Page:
Disaster Drill Tests and Trains Emergency Responders

Disaster Drill Tests and Trains Emergency Responders

The scenario was all too real: an active shooter is rampaging through a building when he decides to set it on fire. Soon, victims are flooding into the local hospital. Many have gunshot wounds, others bear lacerations, and some are choking from smoke inhalation. All are panicked.

That was the mock disaster drill emergency medicine residents were surprised with this past month. Their task was to save as many lives as possible.

“We do this at least every two years, mainly because we want to be ready when disaster strikes,” said Professor of Emergency Medicine Stephen Borron, M.D., who coordinated the disaster drill. “We try to simulate disasters in an environment where everyone can make mistakes, but it doesn’t hurt anyone — that helps us learn from our mistakes and increases our preparedness.”

Dr. Borron is known for creating realistic disaster scenarios to prepare residents for what they may face in the real world. In the past, victim injuries have mimicked those in the news — like the shrapnel injuries that were seen at the Boston Marathon bombing. The scenarios are always large-scale, with mass casualties that usually overwhelm emergency responders.

Mock, also known as moulage, injuries are taken just as seriously as if they were real. Two hours before this year’s surprise drill, students from the Gayle Greve Hunt School of Nursing (GGHSON) — who were charged with playing the victims — were applying makeup, fake wounds, and charcoal to imitate burns. They also memorized their symptoms and rehearsed their characters. One student played a worried pregnant woman, terrified that her unborn baby had been injured. Another played an injured patient who was also drunk, causing a scene in the emergency room.

“This was absolutely helpful; simulation is one of the key parts of residency,” said Adam Villalba, a third-year resident in emergency medicine who ran through the drill. “It’s something that you will always remember as a physician and can refer back to in the future. The mistakes that you make here in simulation are the most valuable lessons because you’re less likely to make them when you’re out actually performing them in real life.”

Villalba was tasked with treating incoming patients at TTUHSC El Paso’s Regional Simulation and Training Center, which was set up as a hospital. Other residents were dropped off at the scene of the crime to triage victims — the process of ordering patients who need treatment based on the severity of their injuries.

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A mock disaster drill this month tasked emergency medicine residents with saving as many lives as possible in a mass casualty situation.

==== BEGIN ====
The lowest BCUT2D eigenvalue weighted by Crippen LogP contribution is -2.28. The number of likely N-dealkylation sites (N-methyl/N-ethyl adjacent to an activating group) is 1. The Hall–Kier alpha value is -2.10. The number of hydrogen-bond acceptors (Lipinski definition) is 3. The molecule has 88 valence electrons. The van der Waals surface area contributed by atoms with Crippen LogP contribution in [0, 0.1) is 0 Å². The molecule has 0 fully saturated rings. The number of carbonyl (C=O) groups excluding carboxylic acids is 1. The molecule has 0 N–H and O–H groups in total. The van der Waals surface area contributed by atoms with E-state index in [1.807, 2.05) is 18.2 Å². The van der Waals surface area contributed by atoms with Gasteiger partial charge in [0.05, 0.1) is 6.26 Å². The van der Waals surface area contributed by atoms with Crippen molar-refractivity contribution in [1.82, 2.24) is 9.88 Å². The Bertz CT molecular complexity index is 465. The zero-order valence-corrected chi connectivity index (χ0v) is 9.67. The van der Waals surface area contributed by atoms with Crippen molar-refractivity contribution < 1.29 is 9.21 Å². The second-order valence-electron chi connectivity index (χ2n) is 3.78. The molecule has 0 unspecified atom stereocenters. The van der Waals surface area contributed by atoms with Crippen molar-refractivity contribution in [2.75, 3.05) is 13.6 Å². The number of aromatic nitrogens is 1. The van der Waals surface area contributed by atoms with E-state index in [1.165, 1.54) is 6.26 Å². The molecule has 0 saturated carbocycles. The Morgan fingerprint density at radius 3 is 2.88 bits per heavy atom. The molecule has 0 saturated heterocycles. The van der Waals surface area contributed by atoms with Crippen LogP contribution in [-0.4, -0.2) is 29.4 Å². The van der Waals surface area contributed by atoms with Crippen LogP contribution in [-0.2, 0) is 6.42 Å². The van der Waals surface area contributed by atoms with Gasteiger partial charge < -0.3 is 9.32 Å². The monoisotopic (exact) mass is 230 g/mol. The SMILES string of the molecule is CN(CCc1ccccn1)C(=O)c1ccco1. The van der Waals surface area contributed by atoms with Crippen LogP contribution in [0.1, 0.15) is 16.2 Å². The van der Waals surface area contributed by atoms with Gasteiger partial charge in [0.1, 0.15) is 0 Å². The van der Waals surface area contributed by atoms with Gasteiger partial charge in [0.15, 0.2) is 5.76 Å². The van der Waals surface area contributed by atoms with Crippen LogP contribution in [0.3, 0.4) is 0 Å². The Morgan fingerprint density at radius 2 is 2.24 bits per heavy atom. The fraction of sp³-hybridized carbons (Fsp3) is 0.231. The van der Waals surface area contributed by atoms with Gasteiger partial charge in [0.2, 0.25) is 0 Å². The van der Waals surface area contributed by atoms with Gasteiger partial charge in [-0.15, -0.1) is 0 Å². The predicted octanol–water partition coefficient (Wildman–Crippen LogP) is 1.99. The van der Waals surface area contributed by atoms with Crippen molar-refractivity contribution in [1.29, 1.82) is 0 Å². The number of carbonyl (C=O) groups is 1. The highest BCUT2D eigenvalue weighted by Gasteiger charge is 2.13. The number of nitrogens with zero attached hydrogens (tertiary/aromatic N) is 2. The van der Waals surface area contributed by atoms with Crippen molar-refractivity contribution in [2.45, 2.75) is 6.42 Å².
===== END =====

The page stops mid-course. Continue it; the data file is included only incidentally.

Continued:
Nurses in the GGHSON also had the opportunity to test their skills. Those who were not playing victims and evaluating the medical care they received were paired with emergency responders to treat incoming patients at the hospital or directly at the crime scene.

“What was unique about the experience is that I was not expecting to work one-on-one with another doctor,” said James Parker, a GGHSON student. “It was interesting to see how we could interact with each other to benefit the patient.”

During the two-hour drill, residents and nurses encountered a plethora of hiccups that they are also likely to face in the real world, including a shortage of blood and operating rooms.

“That’s when our health care providers are really tested,” Dr. Borron explained. “Their decisions at that point in time will affect whether patients live or die; it’s up to them to apply what they’ve learned to achieve the best possible outcome.”

Dr. Borron added, “In a disaster like this, you won’t be able to save everyone. Our health care providers need to realize that early on and apply their resources toward those who have a fighting chance.”

The Department of Emergency Medicine would like to thank the Texas Tech Police Department and the ProAction Emergency Services Institute for participating in the drill. During the scenario, campus police officers practiced how to protect health care providers who are treating patients at an active crime scene. Students who are training to be paramedics at the ProAction Emergency Services Institute participated by transporting patients in gurneys and stretchers from the disaster scene to the hospital. Staff in the Regional Simulation and Training Center also played a key role in organizing the drill.

Photos by Tommie Morelos, Office of Institutional Advancement.